Smart leadership realizes that to increase employee engagement and productivity across their workforce you must look beyond salary, benefits, and an occasional free pizza. Today’s employees want to feel valued.
A savvy manager knows that today’s employees (not just Millennials) place a high emphasis on being:
- Important to the team.
- Entrusted with information.
- Empowered to make a difference.
- Provided cooperative feedback and mentorship.
- Given appropriate recognition and reward.
A 2012 study by the American Psychological Association (APA) reported the following comparisons of those who feel valued against those who don’t:
- Those who report feeling valued by their employer are significantly more likely to be motivated to do their very best (93 percent vs. 33 percent).
- They are also more likely to recommend their workplace to others (85 percent vs. 19 percent).
- Those who do not feel valued are significantly more likely to seek new employment within 12 months (50 percent vs. 21 percent).
Statistically, more than nine out of 10 of employees who feel valued will channel those emotions into an enthusiasm and drive for maximum productivity and quality. So everyone wins.
The following suggestions will help you and your managers express your appreciation for your employees’ value to the organization:
Discover Their Motivations
Don’t assume you know what makes someone tick and don’t make yourself the reference point for others. People like different things:
- Some like public recognition, while others prefer a personal thank-you.
- Some want more responsibility for a job well done, while others simply want more of what they have received in the past.
- Some want a day off to spend time with family, while others prefer a $100 gift card for the local electronics store.
When you connect with someone on a personal level the trust and respect factors increase exponentially—as does the desire to perform at an even higher level.
Participate in Proactive and Frequent ‘Two-Way’ Feedback
Without regular feedback and direction, employees will form assumptions of how they are performing to meet business needs. These may be inaccurate assumptions. Encourage your managers and employees to meet at least every two weeks to discuss the ideas, successes, challenges, and any other concerns they may have.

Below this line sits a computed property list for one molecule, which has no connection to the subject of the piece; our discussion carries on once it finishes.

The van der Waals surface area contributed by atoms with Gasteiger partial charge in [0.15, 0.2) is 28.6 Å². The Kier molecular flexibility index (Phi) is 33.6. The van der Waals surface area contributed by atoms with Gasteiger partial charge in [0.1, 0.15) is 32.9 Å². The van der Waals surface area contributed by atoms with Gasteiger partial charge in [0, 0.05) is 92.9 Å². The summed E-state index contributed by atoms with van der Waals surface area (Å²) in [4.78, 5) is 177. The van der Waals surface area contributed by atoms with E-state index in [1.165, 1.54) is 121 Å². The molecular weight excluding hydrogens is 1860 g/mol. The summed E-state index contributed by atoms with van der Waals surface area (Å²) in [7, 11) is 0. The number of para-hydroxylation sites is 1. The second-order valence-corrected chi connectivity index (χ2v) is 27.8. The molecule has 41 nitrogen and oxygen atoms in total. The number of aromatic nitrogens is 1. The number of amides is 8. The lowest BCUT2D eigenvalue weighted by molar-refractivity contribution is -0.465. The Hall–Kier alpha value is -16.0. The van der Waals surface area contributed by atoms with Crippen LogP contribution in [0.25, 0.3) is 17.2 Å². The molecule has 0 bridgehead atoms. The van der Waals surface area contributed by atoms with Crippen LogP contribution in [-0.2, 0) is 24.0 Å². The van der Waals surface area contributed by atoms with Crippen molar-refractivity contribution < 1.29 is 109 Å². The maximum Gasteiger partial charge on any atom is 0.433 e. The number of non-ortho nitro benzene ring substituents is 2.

When you’re giving feedback, try to avoid phrases like “You should” or “Why don’t you?” since you may sound like you are laying blame. Instead, invite feedback from the other party (see what we are doing here) by asking something like “What needs to happen so we can …?”
Remember, clumsy wording can ruin well-intentioned feedback whereas thoughtful communication can advance even a sticky situation. In the end, feedback is not just about being honest … it’s about being honest skillfully.
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Additionally, if you are the person receiving feedback, it is important to remember that your manager or colleague has come to you because of their perception of how something has transpired. Even if you don’t agree with what that person is saying, try not to get defensive. Instead, engage in dialogue by saying something like “I appreciate you bringing this to me so let’s try and walk through this in more detail.”
Inform and Empower
Almost everyone wants to hear and to be heard. One only has to skim through any social media platform, listen to talk radio, or participate in fantasy sports leagues to witness this.
At all times (without breaking any corporate confidentiality rules), inform and empower your employees. Quell the rumors and keep your team abreast of organizational and departmental happenings. The water cooler and rumor mill are two places that breed mistrust and kill productivity.
If you don’t already have a formal mechanism to solicit concerns from your team (and I am NOT talking about an annual engagement survey), change that. Find out what the concerns are–at least on a quarterly basis. Then, collate the information quickly, identify key areas for improvement, and empower your employees to make those improvements. When you make people feel important, show that their input is vital, and emphasize that they are part of a team that strives for continuous development … you will find success.
When employees feel valued, their sense of self-worth and self-esteem increases. This increased sense of self-worth and self-esteem are key drivers in building loyalty, morale, and greater efforts. The teams will work more collaboratively, harness their differences, develop great working relationships, and ultimately raise the culture and productivity at the local and enterprise levels.